The New York Times recently ran an interview with Ed Reilly (American Management Association) on the distractions that can result from technology. Email, for example:
“Companies go to great lengths to set up lists of authorized approvals, meaning who can approve what size of purchase. But you will find that people who are not authorized to spend $100 on their own are authorized to send e-mails to people and waste hundreds of thousands of dollars’ worth of company time.”
(Link via Merlin Mann at 43folders.)
For me, this is not just about the distraction caused by receiving email (although re-acquiring the flow state does definitely cost). In Ed’s comment I see the muda of working on the wrong stuff – of spending time on conversations, research, or even whole projects, that aren’t on the value stream.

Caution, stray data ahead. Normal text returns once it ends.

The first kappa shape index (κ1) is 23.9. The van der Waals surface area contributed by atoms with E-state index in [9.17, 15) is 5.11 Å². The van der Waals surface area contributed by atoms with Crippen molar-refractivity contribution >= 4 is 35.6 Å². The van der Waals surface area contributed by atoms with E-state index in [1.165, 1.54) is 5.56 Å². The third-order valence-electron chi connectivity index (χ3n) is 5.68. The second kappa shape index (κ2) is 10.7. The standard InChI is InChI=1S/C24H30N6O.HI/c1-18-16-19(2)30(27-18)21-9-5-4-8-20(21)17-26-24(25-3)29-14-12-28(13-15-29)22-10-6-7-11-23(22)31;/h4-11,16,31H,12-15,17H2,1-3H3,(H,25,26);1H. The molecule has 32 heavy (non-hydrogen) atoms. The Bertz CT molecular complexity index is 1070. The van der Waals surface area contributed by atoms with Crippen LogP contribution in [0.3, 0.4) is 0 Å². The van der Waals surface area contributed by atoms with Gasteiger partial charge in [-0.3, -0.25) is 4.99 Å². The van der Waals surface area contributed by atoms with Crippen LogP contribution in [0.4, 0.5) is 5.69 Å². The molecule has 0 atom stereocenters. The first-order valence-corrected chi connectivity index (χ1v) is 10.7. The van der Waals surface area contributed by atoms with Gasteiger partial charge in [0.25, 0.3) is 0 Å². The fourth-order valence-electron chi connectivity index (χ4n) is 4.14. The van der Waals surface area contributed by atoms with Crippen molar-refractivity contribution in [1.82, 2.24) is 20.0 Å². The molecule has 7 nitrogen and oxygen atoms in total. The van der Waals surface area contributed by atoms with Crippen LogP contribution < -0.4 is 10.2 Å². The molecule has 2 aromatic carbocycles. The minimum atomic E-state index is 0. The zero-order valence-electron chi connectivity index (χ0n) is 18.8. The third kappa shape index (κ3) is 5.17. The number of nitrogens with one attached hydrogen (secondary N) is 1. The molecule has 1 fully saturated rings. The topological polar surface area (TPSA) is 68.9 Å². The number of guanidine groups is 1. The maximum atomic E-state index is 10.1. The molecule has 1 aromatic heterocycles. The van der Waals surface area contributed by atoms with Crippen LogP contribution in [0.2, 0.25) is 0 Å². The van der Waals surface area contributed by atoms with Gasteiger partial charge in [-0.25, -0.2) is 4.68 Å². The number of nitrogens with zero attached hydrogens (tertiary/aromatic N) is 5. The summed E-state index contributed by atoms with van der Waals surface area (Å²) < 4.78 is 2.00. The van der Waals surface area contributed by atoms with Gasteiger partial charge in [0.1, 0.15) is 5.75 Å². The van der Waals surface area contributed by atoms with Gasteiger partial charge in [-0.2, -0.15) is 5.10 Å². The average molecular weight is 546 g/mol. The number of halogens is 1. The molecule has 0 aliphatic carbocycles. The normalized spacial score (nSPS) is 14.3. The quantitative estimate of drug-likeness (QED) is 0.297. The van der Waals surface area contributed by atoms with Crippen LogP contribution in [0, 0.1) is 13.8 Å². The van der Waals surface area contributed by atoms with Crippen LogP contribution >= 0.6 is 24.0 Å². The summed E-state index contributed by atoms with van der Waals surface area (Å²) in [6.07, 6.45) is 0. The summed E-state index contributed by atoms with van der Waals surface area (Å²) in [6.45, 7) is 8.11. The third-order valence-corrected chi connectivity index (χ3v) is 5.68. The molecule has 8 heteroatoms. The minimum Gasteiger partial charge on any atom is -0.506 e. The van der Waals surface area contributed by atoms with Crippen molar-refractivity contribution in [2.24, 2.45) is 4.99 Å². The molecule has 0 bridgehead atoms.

This isn’t about finding the right balance between creative freedom and strict customer pull. It’s about making sure that everyone can always identify the business value of the things they spend their time on. Is this project right for our strategy and markets? Is this feature ever going to be used? I’ve spent time in three very large (>20,000 people) organisations at various times in my career, totalling sixteen years in various roles in software development. And only twice did I work on projects that were actually delivered into the hands of users. The remainder all seemed to be great ideas to someone, I’m sure. But the waste incurred was huge. This is the muda of working on the wrong stuff, and very often it begins with an email…